To consider reforestation in the context of cloud coverage, Porporato worked with lead author Sara Cerasoli, a Princeton graduate student in civil and environmental engineering, and Jun Ying, an assistant professor at Nanjing University of Information Science and Technology who previously was a postdoctoral fellow in Porporato’s research group. Their work was supported by the Carbon Mitigation Initiative based in HMEI.
Porporato and Yin previously reported that climate models underestimate the cooling effect of the daily cloud cycle. They also reported last year that climate change could result in increased daily cloud coverage in arid regions such as the American Southwest that are currently ideal for solar power production.
For the latest study, Cerasoli, Porporato and Yin investigated the influence of vegetation on cloud formation in midlatitude regions by combining satellite data of cloud coverage from 2001-10 with models related to the interaction between plants and the atmosphere.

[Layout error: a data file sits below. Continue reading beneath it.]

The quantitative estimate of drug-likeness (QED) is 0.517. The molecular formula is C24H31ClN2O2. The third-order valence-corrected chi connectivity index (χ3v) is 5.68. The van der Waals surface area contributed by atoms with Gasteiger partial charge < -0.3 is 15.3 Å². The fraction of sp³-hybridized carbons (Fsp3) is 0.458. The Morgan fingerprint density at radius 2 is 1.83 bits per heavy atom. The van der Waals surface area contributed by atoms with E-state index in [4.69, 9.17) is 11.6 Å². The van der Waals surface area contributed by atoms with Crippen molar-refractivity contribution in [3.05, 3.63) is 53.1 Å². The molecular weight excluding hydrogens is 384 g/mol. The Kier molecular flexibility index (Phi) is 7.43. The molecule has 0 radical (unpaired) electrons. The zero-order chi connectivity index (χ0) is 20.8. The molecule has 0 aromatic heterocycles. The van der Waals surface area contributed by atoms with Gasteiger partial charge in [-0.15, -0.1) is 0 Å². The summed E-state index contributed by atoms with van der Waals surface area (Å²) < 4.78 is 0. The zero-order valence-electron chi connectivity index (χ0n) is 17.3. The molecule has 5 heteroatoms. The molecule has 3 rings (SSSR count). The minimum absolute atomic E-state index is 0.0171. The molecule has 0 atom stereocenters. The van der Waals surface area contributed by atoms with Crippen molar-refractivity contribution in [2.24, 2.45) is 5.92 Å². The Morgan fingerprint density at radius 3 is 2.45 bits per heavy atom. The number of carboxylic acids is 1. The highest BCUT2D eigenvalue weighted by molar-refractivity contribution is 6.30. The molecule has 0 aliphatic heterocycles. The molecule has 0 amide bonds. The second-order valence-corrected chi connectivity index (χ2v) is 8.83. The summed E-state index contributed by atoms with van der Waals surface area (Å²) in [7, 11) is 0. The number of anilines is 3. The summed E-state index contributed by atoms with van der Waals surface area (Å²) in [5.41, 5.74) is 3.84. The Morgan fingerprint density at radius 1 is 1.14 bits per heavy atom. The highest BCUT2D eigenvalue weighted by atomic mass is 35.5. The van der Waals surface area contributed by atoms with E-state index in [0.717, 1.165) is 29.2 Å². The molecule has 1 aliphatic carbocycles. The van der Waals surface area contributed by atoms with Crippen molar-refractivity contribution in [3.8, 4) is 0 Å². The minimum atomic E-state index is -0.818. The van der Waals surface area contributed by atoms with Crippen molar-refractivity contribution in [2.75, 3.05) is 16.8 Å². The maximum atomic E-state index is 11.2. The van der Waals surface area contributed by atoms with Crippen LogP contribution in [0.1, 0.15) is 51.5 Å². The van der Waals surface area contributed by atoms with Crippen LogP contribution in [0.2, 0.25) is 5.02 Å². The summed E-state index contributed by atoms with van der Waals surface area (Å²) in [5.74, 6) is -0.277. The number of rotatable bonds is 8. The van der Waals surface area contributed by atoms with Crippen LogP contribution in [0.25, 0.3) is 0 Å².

The researchers modeled interactions between different types of vegetation and the atmospheric boundary layer — which is the lowest layer of the atmosphere and interacts directly with the Earth’s surface — to determine whether cloud formation is differentially affected by vegetation type. They focused on regions in the 30-45 degree latitudinal range, roughly from the subtropics to the hemiboreal zones such as the northern Midwestern United States. They considered the effects of both reforestation — restoring lost tree cover — and afforestation, which entails planting forests in areas that were previously treeless, though this may come with other environmental costs.
The team found that for midlatitude regions, the cooling effect of clouds — in combination with that of carbon sequestration — outweighed the solar radiation that forested areas absorbed.